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Tuesday, July 20, 2010

Transition Thoughts & Reflections - Anne

In 1971, I often found myself frequenting a dark corner of my university library, continuing the research I began in high school. I was trying to figure myself out. I had a pretty good feeling want I wanted to be but I thought I was alone in the world with these feelings. Anything regarding changing sex and gender was at the top of my reading list.

In 1971, Anne became a woman, yet she never experienced life as a girl. She had figured herself out and did something to right the situation.

I first "met" Anne via a comment she left on another blog. She's not a blogger, but this woman can write. In my book, she's a rock star. A self-made, successful business woman, she has lived out her life to the fullest.

We have come to know each other very well. In one very touching email exchange, involving our nearly identical religious backgrounds, Anne made me realize why I was placed on this earth.

As an active dancer, Anne keeps herself in good physical condition. The picture was taken in 2003.

She has truly been an inspiration to me and I hope she will be to you, also. I look forward to meeting her soon, in person.

If you would like to contact Anne, please drop me an email and I will forward your note to her. You can also leave comments and, perhaps, reach the authors of these guests posts on the T-Central Facebook page (link at the bottom of this page).

- Calie

Anne's Story

A short Bio, 2008

I was born in 1947 and christened Adolfo Enrique, after the father I never knew. He was the son of a Columbian father and a Dutch/Jewish mother, whose family had emigrated from Holland in the early 1930's. My mother’s family, who raised me, traces its roots to the original Spanish settlers of Central America. The events surrounding my conception are a bit cloudy but the end result was that my mother legally emigrated to the USA prior to my birth. I currently am known by my legal married name.

I knew from my earliest consciousness that I was a girl. Despite what everybody told me, I knew that someday I would grow up to be a woman. The most significant confirmation that there was a serious dichotomy between whom I believed myself to be and the contradicting physical realities occurred when I started kindergarten. I was told to stand with the boys. From that day forward, my life became a constant struggle to live up to that lie and the expectations of others to be someone I knew I was not.

In 1965, I graduated High School in from a Catholic College Preparatory School for boys run by the Jesuits. I enjoyed learning and was highly motivated to excel. In 1969 I graduated from a Major University with a degree in Psychology, which included a minor in Philosophy. I went to work for the United States Government after graduation and learned quickly that I was not suited for that type of bureaucratic drudgery.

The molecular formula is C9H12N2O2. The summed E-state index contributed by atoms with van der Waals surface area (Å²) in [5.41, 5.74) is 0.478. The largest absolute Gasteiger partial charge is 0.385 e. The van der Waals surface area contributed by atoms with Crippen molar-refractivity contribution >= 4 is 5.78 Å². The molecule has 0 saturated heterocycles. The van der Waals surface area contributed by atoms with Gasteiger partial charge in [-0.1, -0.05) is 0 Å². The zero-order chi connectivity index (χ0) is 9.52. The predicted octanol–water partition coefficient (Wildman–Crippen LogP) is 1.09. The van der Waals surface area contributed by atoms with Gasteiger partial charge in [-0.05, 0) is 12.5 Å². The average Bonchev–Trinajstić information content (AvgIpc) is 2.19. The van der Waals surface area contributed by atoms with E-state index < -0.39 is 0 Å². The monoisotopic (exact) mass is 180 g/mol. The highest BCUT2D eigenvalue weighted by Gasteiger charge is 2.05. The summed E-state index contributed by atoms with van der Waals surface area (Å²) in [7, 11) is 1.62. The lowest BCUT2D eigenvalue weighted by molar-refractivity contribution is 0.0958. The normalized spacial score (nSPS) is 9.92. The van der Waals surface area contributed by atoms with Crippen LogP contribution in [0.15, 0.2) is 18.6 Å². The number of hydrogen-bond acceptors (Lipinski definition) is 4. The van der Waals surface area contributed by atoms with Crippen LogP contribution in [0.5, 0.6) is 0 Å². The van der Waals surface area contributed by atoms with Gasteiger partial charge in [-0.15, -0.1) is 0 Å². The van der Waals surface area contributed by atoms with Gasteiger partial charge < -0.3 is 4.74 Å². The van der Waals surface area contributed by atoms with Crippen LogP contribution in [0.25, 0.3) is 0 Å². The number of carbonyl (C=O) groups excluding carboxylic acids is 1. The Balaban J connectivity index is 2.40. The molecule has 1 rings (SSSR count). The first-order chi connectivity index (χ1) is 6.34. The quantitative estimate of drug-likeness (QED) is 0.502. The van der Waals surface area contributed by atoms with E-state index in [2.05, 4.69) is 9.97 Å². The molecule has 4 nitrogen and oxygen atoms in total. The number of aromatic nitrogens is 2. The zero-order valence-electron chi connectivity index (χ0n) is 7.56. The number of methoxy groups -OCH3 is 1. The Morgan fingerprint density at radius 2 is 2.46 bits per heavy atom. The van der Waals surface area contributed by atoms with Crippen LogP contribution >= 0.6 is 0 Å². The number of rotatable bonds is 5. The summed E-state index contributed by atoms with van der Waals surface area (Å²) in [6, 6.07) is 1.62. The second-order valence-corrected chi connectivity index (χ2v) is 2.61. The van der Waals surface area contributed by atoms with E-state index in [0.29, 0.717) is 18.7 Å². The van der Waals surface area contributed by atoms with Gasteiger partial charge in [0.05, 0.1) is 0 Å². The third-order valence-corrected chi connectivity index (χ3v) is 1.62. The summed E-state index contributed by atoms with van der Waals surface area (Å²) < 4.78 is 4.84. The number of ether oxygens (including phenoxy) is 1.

Less than one year later, I was working as a carpenter’s apprentice in a small town in a region of the United States known as the InterMountain West, where I had moved to ski the “greatest snow on earth”. Here is where I met the first mental health counselor with whom I felt comfortable enough to discuss what was just now coming to be described as gender dysphoria. I had read all the available literature, which was not extensive, while I was an undergraduate. I understood the jargon, but it was obvious, that no one had any idea what caused this phenomenon or what to do about it.

Nevertheless, I agreed to move to a major city to work with a “specialist” that “might” be able to help me. In addition, the snow was deeper, dryer and better at a newly opened world class ski resort. This “enlightened professional” tried to “cure” me by using electric shocks. This obviously did not work. The good news was that besides the better skiing, my move to this Major City allowed me to take advantage of a special program offered by the local University in their efforts to train and recruit teachers fluent in both English and Spanish. After completing the course work for a Master’s in Educational Psychology, (the art of learning), I accepted a contract to teach high school history and social studies for the local School District.

1971 would be my last year on this planet for me as a man. I had exhausted all known available options. I had tried living as a man with a woman. I had explored the possibility that I was gay to no avail. Cross dressing was most certainly not the answer for me. I could not see myself staying alive much longer by pretending to be someone I was not. I was now left with the one option that offered the possibility, however remote, of becoming the woman I truly believed I was. I had finally arrived at the incontrovertible conclusion that I could, and would, have to change my physical, morphological sex.

Starting in the early spring of 1971, under the direct supervision of a medical doctor, I began taking massive doses of female hormones. That fall I began my first and last term as a high school teacher. I was sporting a beard at the time and I kept my suit jacket on even as the weather warmed the following spring to conceal my newly developing breasts. By the end of the term I could no longer stand the hair on my face and finally shaved my beard the last week of school. Apparently the change in my appearance was so dramatic that some of my students noticed. There was some interesting speculation among them I am sure, but a week later, school was out for the summer and I was on my way out of state for surgery.

Very few surgeries of this kind had been performed in the United States prior to 1971, although they were becoming more common. I knew it would be a painful and risky procedure. It was not known if I would still have the capacity to orgasm or what would be the extent of other possible complications. Despite the risks, I knew that the cold, hard truth was simply, that I had no other choice. Fortunately, after a long and painful recovery, I survived with excellent cosmetic and functional results.